One Secular Humanist’s Buddhist Practices
On Faith question: The Dalai Lama, who is in Washington, D.C., for a ten day event, has written: “I have come to the conclusion that whether or not a person is a religious believer does not matter much. Far more important is that they be a good human being.”. . . “That is why I sometimes say that religion is something we can perhaps do without. ”It seems many in the West agree with the spiritual leader, as millions report that they incorporate Buddhist practices such as meditation or mindfulness into their own spiritual activities without necessarily adopting Buddhism as their religion. Does religion aid or hinder the spiritual journey? Can you practice Buddhism without becoming Buddhist?
As a secular humanist, I believe we can gain knowledge of the world through observation, experimentation, reading, and critical thinking. I believe that ethical values are derived from human needs and interests, and are tested and refined by experience. I believe that our deeds are more important than our creeds, and that dogmas should never override compassion for others. I don’t think we should give credit to a deity for our accomplishments or blame satanic forces when we behave badly. I believe we should take responsibility for our actions.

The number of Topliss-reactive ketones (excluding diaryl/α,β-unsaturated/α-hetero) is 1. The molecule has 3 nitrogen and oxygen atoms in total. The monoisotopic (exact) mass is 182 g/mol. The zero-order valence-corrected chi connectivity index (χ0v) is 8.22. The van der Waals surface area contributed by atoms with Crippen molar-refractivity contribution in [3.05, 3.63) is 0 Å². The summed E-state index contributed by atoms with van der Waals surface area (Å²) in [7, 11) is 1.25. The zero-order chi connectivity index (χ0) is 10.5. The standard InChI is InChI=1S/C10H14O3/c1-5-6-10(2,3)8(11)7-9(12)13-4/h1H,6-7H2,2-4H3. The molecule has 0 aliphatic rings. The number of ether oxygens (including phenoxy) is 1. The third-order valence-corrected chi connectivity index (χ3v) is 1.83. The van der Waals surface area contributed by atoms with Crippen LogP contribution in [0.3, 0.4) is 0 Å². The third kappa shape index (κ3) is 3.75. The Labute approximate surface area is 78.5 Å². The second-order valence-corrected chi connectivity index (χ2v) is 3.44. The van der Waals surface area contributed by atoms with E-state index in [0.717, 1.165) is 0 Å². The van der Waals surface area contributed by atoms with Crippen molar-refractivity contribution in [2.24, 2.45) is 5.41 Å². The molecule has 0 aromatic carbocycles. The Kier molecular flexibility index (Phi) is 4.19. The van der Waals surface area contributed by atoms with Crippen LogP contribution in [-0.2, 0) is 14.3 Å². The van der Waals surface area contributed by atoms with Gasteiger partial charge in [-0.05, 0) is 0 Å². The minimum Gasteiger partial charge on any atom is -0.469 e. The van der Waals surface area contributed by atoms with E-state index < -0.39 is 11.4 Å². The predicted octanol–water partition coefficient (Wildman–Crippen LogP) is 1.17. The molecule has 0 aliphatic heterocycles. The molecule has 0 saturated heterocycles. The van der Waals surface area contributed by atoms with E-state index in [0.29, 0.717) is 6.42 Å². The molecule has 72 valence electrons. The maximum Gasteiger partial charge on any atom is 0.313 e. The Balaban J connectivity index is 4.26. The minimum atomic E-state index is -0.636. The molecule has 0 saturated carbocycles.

I think the Dalai Lama would agree with everything I just said. I applaud him for saying we can do without religion, and that whether a person is a religious believer is not as important as whether the person is a good human being. I also agree with the Dalai Lama when he says, “If scientific analysis were conclusively to demonstrate certain claims in Buddhism to be false, then we must accept the findings of science and abandon those claims.”
Practicing parts of Buddhism certainly doesn’t make me a Buddhist. I probably “practice” parts of most religions, the portions I consider reasonable and consistent with my secular humanism. This means, of course, that I reject almost all beliefs and practices in most religions. My patriotic Fourth of July celebration included reading the rather short Jefferson Bible. Thomas Jefferson used a razor to cut out the supernatural parts of the New Testament and other passages he thought were morally wrong. Jefferson called what remained, “Diamonds in a dunghill.” I recommend reading all books skeptically and looking for whatever diamonds or pearls of wisdom they may contain.
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